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An Ethiopian wolf, or Canis simensis, is a medium-sized canid with a reddish-colored coat and a thin, fox-like face. Other names for this species include Abyssinian wolf and Simien fox or jackal. They live in the mountains of Ethiopia, preying on rodents and other small animals in the grassland regions. Ethiopian wolves live in packs but tend to hunt individually. They are an endangered species mainly due to severe habitat loss.
Ethiopian wolves are much smaller than their cousins, the gray wolves. Adults measure between 33 and 39 inches long (84 cm to 1 m) and weigh between 24 and 42 pounds (11 to 19 kg). Males have a distinctive coat of mainly red fur with smaller areas of white fur on the face, throat, tail, legs and belly, while females typically have lighter coats. The Ethiopian wolf has a slender build with long, thin legs and a pointed muzzle.
The mountains of Ethiopia are the natural range for Ethiopian wolves. They live in isolated areas of open terrain, such as shrublands and grasslands, that are roughly 1.8 to 2.8 miles (3,000 to 4,500 meters) above sea level. These areas provide the wolves with abundant prey. They generally dig through small holes and tunnels in the ground to get to rodents, which serve as their main source of food. The rest of the Ethiopian wolf's diet consists of bird eggs, young birds, carcasses and young antelopes.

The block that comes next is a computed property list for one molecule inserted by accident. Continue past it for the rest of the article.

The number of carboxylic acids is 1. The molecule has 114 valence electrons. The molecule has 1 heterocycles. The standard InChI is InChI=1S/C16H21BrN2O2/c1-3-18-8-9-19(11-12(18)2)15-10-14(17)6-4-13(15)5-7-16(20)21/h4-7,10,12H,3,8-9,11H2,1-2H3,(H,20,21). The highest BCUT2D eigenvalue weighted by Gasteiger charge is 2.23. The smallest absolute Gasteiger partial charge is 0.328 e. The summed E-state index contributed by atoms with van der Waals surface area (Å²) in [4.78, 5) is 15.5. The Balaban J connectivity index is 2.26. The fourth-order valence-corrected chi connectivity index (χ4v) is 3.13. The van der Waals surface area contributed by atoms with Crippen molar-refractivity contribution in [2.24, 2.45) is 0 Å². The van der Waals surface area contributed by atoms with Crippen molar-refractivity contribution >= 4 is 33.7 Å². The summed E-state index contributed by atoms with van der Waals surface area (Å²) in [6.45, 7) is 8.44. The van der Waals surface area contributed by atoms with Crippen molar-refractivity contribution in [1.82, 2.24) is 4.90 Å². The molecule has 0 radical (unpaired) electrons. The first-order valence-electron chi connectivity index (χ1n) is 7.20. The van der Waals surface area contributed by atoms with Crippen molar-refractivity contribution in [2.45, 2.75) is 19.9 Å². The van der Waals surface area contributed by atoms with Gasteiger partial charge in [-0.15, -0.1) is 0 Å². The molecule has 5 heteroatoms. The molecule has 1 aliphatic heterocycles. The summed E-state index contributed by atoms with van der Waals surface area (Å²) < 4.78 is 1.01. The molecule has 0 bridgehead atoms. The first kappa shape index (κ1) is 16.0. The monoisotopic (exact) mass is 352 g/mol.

Packs typically contain up to 13 Ethiopian wolves, although the average pack size is six. The wolves gather together a few times each day to play, socialize and protect their territory. They often hunt alone, unless they are chasing after bigger prey such as young reedbucks or lambs. Each pack contains a dominant female who gives birth to two to six pups each year. The rest of the pack helps feed and care for the pups until they are about one year old.
The International Union for Conservation of Nature (IUCN) has placed the Ethiopian wolf on the endangered species list. Wolf populations are estimated to range from 360 to 440 adults. The greatest threat to the species is habitat loss, resulting from increasing agricultural development. Other threats include diseases such as distemper, conflicts with farmers over livestock and being struck by cars. The wolves are protected under the country's Wildlife Conservation Regulations of 1974, which makes it a crime to kill a wolf.
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